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Image Left 1972 Capri MK1
 

1973 Mercury Capri 2600 news, pictures, specifications, and information

The Mercury / Ford Capri was produced from 1970 through 1977, then from 1979 through 1986, and again from 1991 through 1994. The cars were built in Cologne, Germany and sold through Lincoln-Mercury dealers in the United States. They were labeled as Mercury's as the Ford marque had their own pony car, the Mustang.
By Daniel Vaughan | Jul 2010
In order to appeal to the specific preferences of different markets around the world, automakers rarely offer the same model lineup to all of the countries in which their products are sold. Many European companies produce a range of small, frugal cars that would not appeal to most American buyers, and so those models are usually not offered to the American market. Similarly, most U.S. automakers still provide some large and comfortable (but not necessarily fuel-efficient) models that sell well in the States but are excluded from the vastly different European market.

This variation in carmakers' lineups from country to country is not created only through the exclusion of certain models from foreign sale, though. Many large car companies are able to extend this practice by developing whole new cars specifically for foreign markets. This practice sounds expensive and potentially risky, but, with the Ford Capri standing as an excellent example, it has proven to be a great strategy for increasing sales when a manufacturer's domestic model lineup is at odds with the tastes of foreign buyers.

The Ford Capri, though sold in many different countries, was developed in Europe specifically for British buyers. It was by no means the first model developed by Ford specifically for foreign customers, but it was one of the most iconic and successful.

Ford's domestic offerings throughout the 1960s were largely typical American cars, with big engines, big bodies, and the lazy, laid-back demeanors made possible by their motors' surpluses of cubic inches. Cars like the Galaxie and Fairlane were just what Americans wanted, but they were worlds away from the economical and eager compacts of Europe.

When the groundbreaking Mustang was introduced in April of 1964, it sold phenomenally well in the U.S., where it represented a smaller and sportier type of Ford. Even the relatively small and sprightly Mustang, though, was not a particularly sporty car by European standards. Ford knew that if it could introduce a European equivalent of the Mustang, it would be a hot seller. The Ford Capri was introduced in January of 1969 to capture some of this untapped sales potential

While the Mustang was significantly smaller than most other American Fords, it was not a particularly compact vehicle when compared to the other Fords then available in Europe. In order for a European Ford to be analogous to the domestic Mustang, it would have to be even slimmer than the Mustang and emphasize sporty handling over straight-line speed and cubic inches.

The Capri succeeded in being to the European (and especially British) market nearly everything that the Mustang was to the American market, including a bestseller. Like the Mustang, the Capri had a lengthy list of available options. A base Capri, though an endearing and well-designed car, was hardly an impressive performer. Base models had a 1.3L four, initially producing only 52bhp. Top-of-the-line models were a different story, though, costing almost twice the price of a base Capri and putting down almost three times the power with a 138bhp 3.0L V6.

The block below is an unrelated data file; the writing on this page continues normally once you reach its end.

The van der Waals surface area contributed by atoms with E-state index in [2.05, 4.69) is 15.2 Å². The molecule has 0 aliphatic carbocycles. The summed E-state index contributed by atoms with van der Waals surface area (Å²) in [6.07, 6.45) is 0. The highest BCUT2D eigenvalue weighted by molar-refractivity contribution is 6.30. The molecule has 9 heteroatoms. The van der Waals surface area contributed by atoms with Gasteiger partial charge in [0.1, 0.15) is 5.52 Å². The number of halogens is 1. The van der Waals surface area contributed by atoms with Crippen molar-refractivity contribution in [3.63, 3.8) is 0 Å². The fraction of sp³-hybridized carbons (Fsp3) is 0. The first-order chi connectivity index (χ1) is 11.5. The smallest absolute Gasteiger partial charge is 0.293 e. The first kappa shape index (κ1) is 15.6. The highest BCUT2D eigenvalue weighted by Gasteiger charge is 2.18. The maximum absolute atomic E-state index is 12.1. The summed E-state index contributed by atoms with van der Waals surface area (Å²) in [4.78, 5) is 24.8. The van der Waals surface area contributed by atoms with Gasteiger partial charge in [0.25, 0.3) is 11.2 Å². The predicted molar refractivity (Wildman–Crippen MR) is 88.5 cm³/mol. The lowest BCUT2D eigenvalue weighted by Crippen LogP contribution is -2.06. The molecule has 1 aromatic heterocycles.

The Capri Mk I was produced until 1974, with Ford having sold over one million units. A Capri Mk II was introduced to replace the Mk I, and it featured updated styling but was still very similar to the original Capri. The Mk II, like the Mk I before it, offered customers the choice of many options and trim levels. Engine choices were very similar to those of the Mk I, again ranging from 1.3 to 3.0 liters.

By the time the Capri Mk III replaced the Mk II in 1978, the Capri had been in production for nearly a decade. Despite being very similar to the original model, the Capri Mk III remained one of Britain's best-selling cars, testament to the its enduring qualities as well as its being particularly well-suited to the British market.

Up until the very end of Capri production in December of 1986, Ford's European wonder was offered in many different special editions to boost sales. The last of these was the Capri 280, often referred to as the 'Brooklands' because it was offered in only one color: Brooklands green. The Capri 280 was based on the Capri Mk III body, and more specifically the 2.8 Injection model. It had a 160bhp V6 engine that, despite the model's nomenclature, displaced 3.0 liters. Bosch K-Jetronic fuel injection was used, as were attractive 15-inch alloy wheels. The interior was trimmed in black leather with red piping. Significant as being the very last Capri produced, there were just 1,038 Capri 280s made before production ended on December 19, 1986.

With nearly two million examples sold, the Ford Capri was a European bestseller for many years. It was completely different from most of the Fords with which Americans were familiar, but it was an excellent car for the European market that marked Ford as a truly global manufacturer.

Sources:

Ford-Crush, Giles. 'Ford Capri History.' FordCapri.co.uk n. pag. Web. 13 Jul 2010. http://www.fordcapri.co.uk/.

Swetnam, Mark. 'Capri Buyers Guide.' Ford Capri Laser Page n. pag. Web. 13 Jul 2010. http://www.fordcaprilaser.co.uk/buyers_guide.htm.

By Evan Acuña
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Image Left 1972 Capri MK1
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